MEET YOUR HOSTS
Villa Gaia is owned and operated by the Cannaviello family, Maria, and her
two sons Francesco and Fabrizio. Originally from Naples, they gave up the
busy city life for the peaceful, elegant Seggiano country side. Restoring
this villa estate back to it's original beauty and luxury, they have graciously
agreed to open their doors to aspiring Italian chefs from all over the world.
Warm, hospitable, and welcoming, the Cannaviello family personifies Italian
fine living and traditional Italian hospitality.
PASTA AND PAPPA COL POMODORO:
TUSCAN WAY INTRODUCES VILLA GAIA COOKING PROGRAM
GROVE, FL -- Tuscan Way, a provider of
packaged and custom tours to Italian destinations,
is introducing a new program -- Villa Gaia Cooking
and Wine Vacations. Hosted by native Tuscans,
Romeo Innocenti and Federica Leoni, participants are taught
the traditional Tuscan cuisine, "La Cucina
Povera Toscana", (Tuscan peasant cooking)
by resident and guest Italian chefs in
the intimate environs of a working estate, Villa Gaia,
and take daily excursions with native guides.
The program, three,
four, five and seven days, includes accommodations,
all meals, three or five cooking classes, guided
excursions and transfers to and from the Rome airport
or train station. It does not include airfares. The program
runs Saturday to Friday for the seven-day package and Saturday
to Tuesday or Tuesday to Friday for the four days.
Villa Gaia is a charming Italian
country estate outside the town of Seggiano,
in the lush Province of Grosseto, south
of Siena, and borders an ancient monastery founded
by San Bernardino. It is a two hour drive from the airport
in Rome. Accommodations are
in two buildings: the main villa has a large two-bedroom
apartment with a large bathroom, living room with fireplace,
kitchen and terrace; the second house, La Foresteria,
has four rooms with private bathrooms, a shared living
room with fireplace, kitchen, laundry and summer porch.
Guests have use of the swimming pool, satellite television,
mountain bikes and the many trails winding through the
estate's rolling hills, vineyards and olive
groves. The guest rooms are comfortable and
decorated in traditional Tuscan style.
Cooking classes are
held in the estate's large rustic kitchen and are taught
by a variety of Tuscan chefs, using Tuscan
recipes passed from generation to generation.
Typical, hands-on classes include "La
Cucina Povera Toscana", the simple and flavorful
style of southern Tuscany -- risotto ai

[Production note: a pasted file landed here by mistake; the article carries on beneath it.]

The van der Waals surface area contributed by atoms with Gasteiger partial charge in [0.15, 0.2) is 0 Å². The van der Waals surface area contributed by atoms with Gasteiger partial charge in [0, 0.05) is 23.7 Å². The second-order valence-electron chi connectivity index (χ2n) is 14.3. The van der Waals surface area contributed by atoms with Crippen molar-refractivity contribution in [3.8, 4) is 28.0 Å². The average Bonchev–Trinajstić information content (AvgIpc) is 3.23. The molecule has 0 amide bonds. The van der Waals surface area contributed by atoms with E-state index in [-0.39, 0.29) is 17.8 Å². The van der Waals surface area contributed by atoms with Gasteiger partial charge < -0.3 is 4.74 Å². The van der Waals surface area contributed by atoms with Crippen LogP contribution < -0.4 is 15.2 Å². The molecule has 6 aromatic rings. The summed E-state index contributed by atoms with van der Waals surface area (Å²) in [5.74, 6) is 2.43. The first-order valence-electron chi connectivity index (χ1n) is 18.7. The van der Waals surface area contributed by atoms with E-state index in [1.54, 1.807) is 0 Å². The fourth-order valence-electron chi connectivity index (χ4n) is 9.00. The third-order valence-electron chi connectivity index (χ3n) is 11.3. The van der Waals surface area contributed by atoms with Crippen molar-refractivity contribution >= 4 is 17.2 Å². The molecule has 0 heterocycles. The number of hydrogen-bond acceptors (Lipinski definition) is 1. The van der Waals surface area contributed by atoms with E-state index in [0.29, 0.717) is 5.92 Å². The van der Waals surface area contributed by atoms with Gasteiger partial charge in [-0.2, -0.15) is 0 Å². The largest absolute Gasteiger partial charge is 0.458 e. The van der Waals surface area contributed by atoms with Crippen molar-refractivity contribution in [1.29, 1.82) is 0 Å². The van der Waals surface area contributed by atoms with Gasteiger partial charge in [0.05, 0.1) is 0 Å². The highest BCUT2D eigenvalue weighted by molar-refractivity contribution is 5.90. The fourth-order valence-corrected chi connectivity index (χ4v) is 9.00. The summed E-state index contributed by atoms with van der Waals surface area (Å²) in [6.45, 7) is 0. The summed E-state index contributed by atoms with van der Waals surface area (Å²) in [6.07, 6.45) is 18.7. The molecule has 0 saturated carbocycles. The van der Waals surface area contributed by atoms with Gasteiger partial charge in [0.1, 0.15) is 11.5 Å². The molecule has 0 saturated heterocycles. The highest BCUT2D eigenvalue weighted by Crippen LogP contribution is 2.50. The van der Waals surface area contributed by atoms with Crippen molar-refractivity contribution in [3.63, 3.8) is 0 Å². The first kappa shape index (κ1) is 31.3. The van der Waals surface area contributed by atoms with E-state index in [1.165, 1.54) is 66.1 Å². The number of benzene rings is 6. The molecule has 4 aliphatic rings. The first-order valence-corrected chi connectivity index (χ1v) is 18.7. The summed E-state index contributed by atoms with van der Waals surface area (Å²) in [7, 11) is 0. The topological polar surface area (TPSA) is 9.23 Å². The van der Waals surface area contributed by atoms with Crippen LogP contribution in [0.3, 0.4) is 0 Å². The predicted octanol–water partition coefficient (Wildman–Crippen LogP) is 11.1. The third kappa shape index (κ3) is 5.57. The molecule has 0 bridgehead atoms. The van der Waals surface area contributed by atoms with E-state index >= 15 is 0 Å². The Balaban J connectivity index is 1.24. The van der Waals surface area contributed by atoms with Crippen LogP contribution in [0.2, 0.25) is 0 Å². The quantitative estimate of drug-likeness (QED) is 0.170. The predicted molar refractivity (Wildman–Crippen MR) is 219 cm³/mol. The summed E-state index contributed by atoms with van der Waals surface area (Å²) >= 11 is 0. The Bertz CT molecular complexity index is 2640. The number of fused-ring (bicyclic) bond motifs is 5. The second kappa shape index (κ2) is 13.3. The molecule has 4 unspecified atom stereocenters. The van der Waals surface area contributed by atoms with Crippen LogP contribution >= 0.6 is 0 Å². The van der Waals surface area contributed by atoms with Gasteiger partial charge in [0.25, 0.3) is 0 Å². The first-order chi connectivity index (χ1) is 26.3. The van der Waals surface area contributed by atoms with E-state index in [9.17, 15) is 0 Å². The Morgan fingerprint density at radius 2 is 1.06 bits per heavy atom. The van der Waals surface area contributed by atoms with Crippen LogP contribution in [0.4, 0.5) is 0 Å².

funghi porcini (porcini mushroom risotto)
and pappa col pomodoro (a traditional Tuscan soup); Italian
seafood dishes from the region of La Maremma --
spaghetti agli scampi; hand-made pasta;
and authentic Italian pizza, cooked in
a wood-burning oven. (see sample recipe below..)
Guests are shown how
to choose the freshest ingredients, the basis of all Tuscan
dishes, the colors and consistency of olive
oil, types of accompanying wine and
how the style of "La Cucina Povera Toscana" came
to be. Classes are always informal -- a glass of good,
Italian wine nearby, cheat sheets (recipes to
take home), constant taste testing and plenty of stories, Italian folklore,
Daily excursions, with
Romeo, Federica, and other guides who grew up in the area,
include two wine-tastings -- in Montalcino,
tasting Brunello and Morellino with
the expert guidance of the local vintners; and in Italy's
oldest wine cellar, at the Redi Winery in Montepulciano,
tastings of the Nobile di Montepulciano,
one of the region's most ancient and celebrated wines.
Other stops include the hot springs of Bagni di San Filippo;
La Rocca, a 14th-century fortress in Montalcino;
the 600-year-old town of Pienza, the first
modern example of town planning, commissioned by Pope Pius
II; the little villages of Monte Amiata --
Santa Fiora, touring La Peschiera, the private gardens
and swimming pool of the 16th-century Sforza family, and Abbadia
San Salvatore, visiting the 8th-century crypt
below the abbey's church; and the seaside village of Castiglione
Special meals include
lunch at "Casa Innocenti", the family's 900-year-old
home in Arcidosso, prepared and hosted
by the patriarch and head chef of the family, Carlo Innocenti,
and dinner at an upscale Italian restaurant
known for its Tuscan mushroom and truffle
recipes. Plenty of time is set aside to explore the cultural
areas of the villages and shop for the wines, olive
oils and Etruscan ceramics for
which Tuscany is famous.
and additional information can be obtained from -
2829 Bird Avenue,
PMB 242, Coconut Grove, FL, 33133;
Telephone (800) 766-2390 or (305) 598-8368,
Fax (800) 767-9699 or (305) 598-8369,
A TRADITIONAL TUSCAN
- 1 & ½ kilo (about 3.3
pounds) of mussels
- 50 grams (about 1.76 ounces) of parsley
- 4 cloves of garlic
- 200 grams (about 7 ounces) of dried
- 6 tablespoons of Italian olive oil (Preferably
Tuscan olive oil!)
- 30 grams (about 1 ounce) of bread
- Red hot crushed pepper
Clean the mussels, boil them until they open
up (about 3 minutes) and then drain them keeping one cup
of the water. Chop in very small pieces the 4 cloves of
garlic and the parsley. Soak the dried bread for 5 minutes.
Squeeze out the water and add some olive oil to the bread.
Put half of the shells of the mussels on some baking tins.
Turn on the oven to broil. Fill in the shells with the
bread mixture. Sprinkle the bread crumbs on the mussels.
Cover the baking tins with a little water of the mussels
and then put them in the hot oven. Cook for about 15 minutes.
Serve on platters with fresh sliced lemons.